Commentary

Crisis of Confidence: Pakistan’s Floods Imperil the Zardari Government

The massive flooding in Pakistan, which has killed more than 1,500 and displaced millions, is more than a humanitarian tragedy. It is a crucial test of competence and legitimacy for the government of Asif Ali Zardari. Unfortunately, the government is failing that test. The usual level of ineptitude and corruption that characterizes Pakistan’s political system — an annoyance in normal times — now provokes widespread public anger as desperately needed aid is painfully slow to arrive in hard-struck regions.

One should not underestimate how a government’s failure to respond adequately to a natural disaster can fatally erode popular support for a regime. A key catalyst for the fall of Nicaraguan dictator Anastasio Somoza to the Sandinista revolution in 1979 was the corrupt and inefficient response to the earthquake that devastated the country in 1972. In his book Inevitable Revolutions, Cornell University historian Walter La Feber notes that The Nicaraguan National Guard failed to maintain order in the aftermath, with soldiers often involved in widespread looting. Even worse, the government diverted and sold on the black market medical and relief supplies meant for hard-hit communities.

Before that episode, Somoza’s power seemed secure, and the Marxist Sandinista National Liberation front was an ineffectual fringe group. That all changed dramatically in the years following the earthquake. Zardari runs a similar risk today. Already, Taliban forces and other militants are moving far more effectively than the government to help victims of the flooding. That development could have very serious political implications.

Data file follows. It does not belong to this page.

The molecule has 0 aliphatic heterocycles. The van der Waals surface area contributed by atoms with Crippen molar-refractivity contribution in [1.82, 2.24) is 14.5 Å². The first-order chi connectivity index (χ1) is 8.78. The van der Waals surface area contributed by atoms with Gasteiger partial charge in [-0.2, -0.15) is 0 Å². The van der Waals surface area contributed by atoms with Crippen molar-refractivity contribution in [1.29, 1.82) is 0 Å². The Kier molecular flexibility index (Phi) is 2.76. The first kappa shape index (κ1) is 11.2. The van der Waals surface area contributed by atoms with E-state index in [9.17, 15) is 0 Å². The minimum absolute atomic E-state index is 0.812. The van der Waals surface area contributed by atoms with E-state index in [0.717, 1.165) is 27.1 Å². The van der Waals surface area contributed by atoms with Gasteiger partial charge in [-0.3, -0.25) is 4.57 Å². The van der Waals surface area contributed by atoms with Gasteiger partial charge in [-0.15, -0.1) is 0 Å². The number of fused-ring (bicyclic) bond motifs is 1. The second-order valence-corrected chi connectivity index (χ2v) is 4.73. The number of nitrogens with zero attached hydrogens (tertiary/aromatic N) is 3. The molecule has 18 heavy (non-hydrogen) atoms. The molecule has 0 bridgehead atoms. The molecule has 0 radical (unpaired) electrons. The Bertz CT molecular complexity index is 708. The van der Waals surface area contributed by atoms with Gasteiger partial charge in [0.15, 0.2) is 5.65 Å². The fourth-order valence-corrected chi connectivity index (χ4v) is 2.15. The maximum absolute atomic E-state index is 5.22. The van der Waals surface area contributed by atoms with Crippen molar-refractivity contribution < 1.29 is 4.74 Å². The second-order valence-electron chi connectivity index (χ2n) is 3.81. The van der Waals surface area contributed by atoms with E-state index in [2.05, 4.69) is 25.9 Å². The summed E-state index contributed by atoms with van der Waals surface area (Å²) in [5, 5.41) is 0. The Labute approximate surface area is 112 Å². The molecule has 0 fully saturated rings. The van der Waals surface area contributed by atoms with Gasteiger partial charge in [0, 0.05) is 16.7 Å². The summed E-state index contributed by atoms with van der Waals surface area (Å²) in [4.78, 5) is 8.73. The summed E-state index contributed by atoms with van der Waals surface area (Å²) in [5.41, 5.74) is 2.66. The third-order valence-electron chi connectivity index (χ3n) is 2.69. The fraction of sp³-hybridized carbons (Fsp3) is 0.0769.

Adverse political change in Nicaragua was never as important to the United States as the administrations of Ronald Reagan and George H.W. Bush seemed to believe. But the weakening of the Zardari government in Pakistan would be a major problem for Washington. At a minimum, it would complicate the U.S. military/nation-building mission in neighboring Afghanistan (ill-advised as that adventure might be). Even if the United States were not foolishly mucking about in Afghanistan, though, the emergence of a radical government in Islamabad — or Pakistan’s descent into chaotic, failed-state status — would be a relevant security issue for Washington. Nicaragua did not have nuclear weapons. Pakistan does, and the security of that arsenal is a matter of obvious concern.

U.S. leaders better hope that the Zardari government belatedly gets its act together regarding the flood relief effort. The possible political and strategic consequences if it does not are unpleasant to contemplate.

Ted Galen Carpenter, vice president for defense and foreign-policy studies at the Cato Institute, is the author of eight books on international affairs, including Bad Neighbor Policy: Washington’s Futile War on Drugs in Latin America.